Jira vs GitLab
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Jira Software is an issue tracker and agile project management application. Portfolio for Jira Portfolio is a separate add-on that enables portoflio management in Jira Software. Jira Service Desk is a separate application to enable IT and customer service capablilities. Jira Core is a scaled down version of Jira Software that contains the general project managment capabilities without the software and agile-specific functionality of Jira Software.
Jira is available via 3 deploment models:
- Cloud: SaaS version of Jira hosted and managed by Atlassian
- Server: self-managed version that can be deployed on a single server
- Data Center: self-managed version that can be deployed to multiple servers for high availability.
- From customer comment on why they won't switch from Jira:
Probably some of these features could be worked around in GitLab (e.g. by using labels exclusively). In particular for our organization we have been using Jira for much longer than GitLab. Migrating to another issue tracking system for existing project would be less than trivial, i.e. if one wants to maintain the history.
- From HackerNews JIRA customer about JRA and how it makes their developers feel:
Agreed that the problem isn't directly Jira, but (anecdotally maybe) there seems a clear correlation between Jira and unhappy developers who feel their tracker has way too much process. Jira doesn't cause the root problem, but Atlassian are profiting from it existing, and so maybe people are encouraged to use it in those ways. I'm not letting it off the hook so easily.
JIRA makes it dangerously easy to implement overly bureaucratic processes. A certain kind of organization is drawn to it for that reason. Even a healthy organization switching to JIRA can get carried away with the tools now at its disposal.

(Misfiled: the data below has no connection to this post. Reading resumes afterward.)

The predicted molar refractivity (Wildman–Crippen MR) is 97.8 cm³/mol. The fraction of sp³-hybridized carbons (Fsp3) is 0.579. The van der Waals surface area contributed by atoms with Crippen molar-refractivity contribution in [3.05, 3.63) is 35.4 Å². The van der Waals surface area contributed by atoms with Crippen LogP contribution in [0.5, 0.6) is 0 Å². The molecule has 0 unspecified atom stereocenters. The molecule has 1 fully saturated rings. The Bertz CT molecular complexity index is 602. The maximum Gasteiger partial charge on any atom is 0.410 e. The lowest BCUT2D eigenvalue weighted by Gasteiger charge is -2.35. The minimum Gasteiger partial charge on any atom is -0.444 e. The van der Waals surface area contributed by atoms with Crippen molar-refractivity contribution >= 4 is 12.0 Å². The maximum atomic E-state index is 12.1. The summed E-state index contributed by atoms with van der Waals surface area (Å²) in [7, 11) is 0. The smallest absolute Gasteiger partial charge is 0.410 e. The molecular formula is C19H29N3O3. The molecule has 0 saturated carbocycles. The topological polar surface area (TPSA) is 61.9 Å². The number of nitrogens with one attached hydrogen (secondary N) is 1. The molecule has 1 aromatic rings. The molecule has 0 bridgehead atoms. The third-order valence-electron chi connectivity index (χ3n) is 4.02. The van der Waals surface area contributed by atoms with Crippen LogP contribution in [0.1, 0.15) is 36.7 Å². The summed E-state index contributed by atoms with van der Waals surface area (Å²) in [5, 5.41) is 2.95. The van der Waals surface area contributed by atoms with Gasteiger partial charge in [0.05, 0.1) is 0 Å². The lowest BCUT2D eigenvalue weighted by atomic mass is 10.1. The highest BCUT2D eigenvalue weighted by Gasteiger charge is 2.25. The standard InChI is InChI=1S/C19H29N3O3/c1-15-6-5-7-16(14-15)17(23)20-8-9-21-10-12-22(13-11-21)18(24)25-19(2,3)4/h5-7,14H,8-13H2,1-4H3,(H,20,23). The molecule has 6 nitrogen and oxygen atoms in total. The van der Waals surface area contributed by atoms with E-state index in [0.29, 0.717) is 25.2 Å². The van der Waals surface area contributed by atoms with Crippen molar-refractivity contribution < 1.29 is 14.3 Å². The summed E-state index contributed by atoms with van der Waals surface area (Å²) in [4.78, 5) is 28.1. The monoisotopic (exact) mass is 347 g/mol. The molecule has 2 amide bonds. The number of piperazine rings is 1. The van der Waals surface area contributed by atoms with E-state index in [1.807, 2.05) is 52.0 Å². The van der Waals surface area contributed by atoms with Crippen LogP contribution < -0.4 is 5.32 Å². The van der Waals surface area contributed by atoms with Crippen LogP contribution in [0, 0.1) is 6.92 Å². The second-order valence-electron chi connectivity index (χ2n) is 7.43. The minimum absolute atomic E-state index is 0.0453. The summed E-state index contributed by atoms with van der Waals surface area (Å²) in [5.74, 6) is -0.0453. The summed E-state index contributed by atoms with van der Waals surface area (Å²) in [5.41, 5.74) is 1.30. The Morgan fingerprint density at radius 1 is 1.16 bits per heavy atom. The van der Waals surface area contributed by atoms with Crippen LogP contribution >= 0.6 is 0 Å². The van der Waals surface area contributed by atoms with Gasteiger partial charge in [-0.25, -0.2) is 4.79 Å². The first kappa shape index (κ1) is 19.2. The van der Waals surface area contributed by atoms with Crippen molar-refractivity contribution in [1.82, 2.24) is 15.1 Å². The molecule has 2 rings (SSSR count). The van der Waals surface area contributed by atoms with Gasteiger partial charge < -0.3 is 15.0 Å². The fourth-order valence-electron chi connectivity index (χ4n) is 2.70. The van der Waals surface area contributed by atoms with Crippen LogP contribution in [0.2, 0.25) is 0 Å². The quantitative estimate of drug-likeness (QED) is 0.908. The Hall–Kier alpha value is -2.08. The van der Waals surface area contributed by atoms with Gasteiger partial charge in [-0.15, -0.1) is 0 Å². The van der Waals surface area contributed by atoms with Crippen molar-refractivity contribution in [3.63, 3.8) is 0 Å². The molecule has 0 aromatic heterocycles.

GitLab has Jira integration that allows Jira Software to be used as an issue tracker for the planning stage while using GitLab for the rest of the DevOps lifecycle: source code managment, CI/CD, and monitoring.
- Flat $10 per month for up to 10 users
- $7 per user/month for 11-100 users
- Server: $3,600 one-time payment (50 users)
- Data Center: $12,000 per year (500 users)
- Flat $10 per month for up to 10 users
- $3.50 per user/month for 11-100 users
- Server: $9,900 one-time payment (500 users)
- Data Center: n/a
- Flat $10 per month for up to 3 agents
- $20 per agent/month
- Sever: $13,200 one-time payment (50 agents)
- Data Ceneter: $60,000 per year (500 agents)
- Flat $10 per month for up to 10 users
- $5 per user/month for 11-100 users
- Small teams: $10 One-time payment for up to 10 users
- Growing teams: $13,200 one-time payment (500 users)
A few missing features in GitLab that JIRA has from this comment
- The concept of "Components" with a configurable set of default assignee's and associate component watchers (this is separate from "Labels", which also exist in Jira)
- Multiple issue types
- Configurable set of fields and screens for each issue type
- Workflow definition (e.g. allowed transitions for each issue status) for each issue type
- Fine-grained notifications control for each issue action
Plan and track work at the project and portfolio level. Manage capacity and resources together with Portfolio Management.
Plan and track work at the feature level by collecting multiple issues together in the same group.
Visualize multiple epics across time in a roadmap view
Create and manage milestones across projects, to work towards a target date from the group level. View all the issues for the milestone you’re currently working on across multiple projects.
Group Issue Board
Issue board scoped at the group level, so that you can view issues in all projects of that group.
Powerful Issue Tracker
Quickly set the status, assignee or milestone for multiple issues at the same time or easily filter them on any properties. See milestones and issues across projects.
GitLab has Issue Boards, each list of an Issue Board is based on a label that exists in your issue tracker. The Issue Board will therefore match the state of your issue tracker in a user-friendly way.
GitLab provides Burndown Charts as part of Milestones. This allows users to better track progress during a sprint or while working on a new version of their software.
GitLab lets you manage issues using Agile practices by setting the weight of an issue.
Multiple Project Issue Boards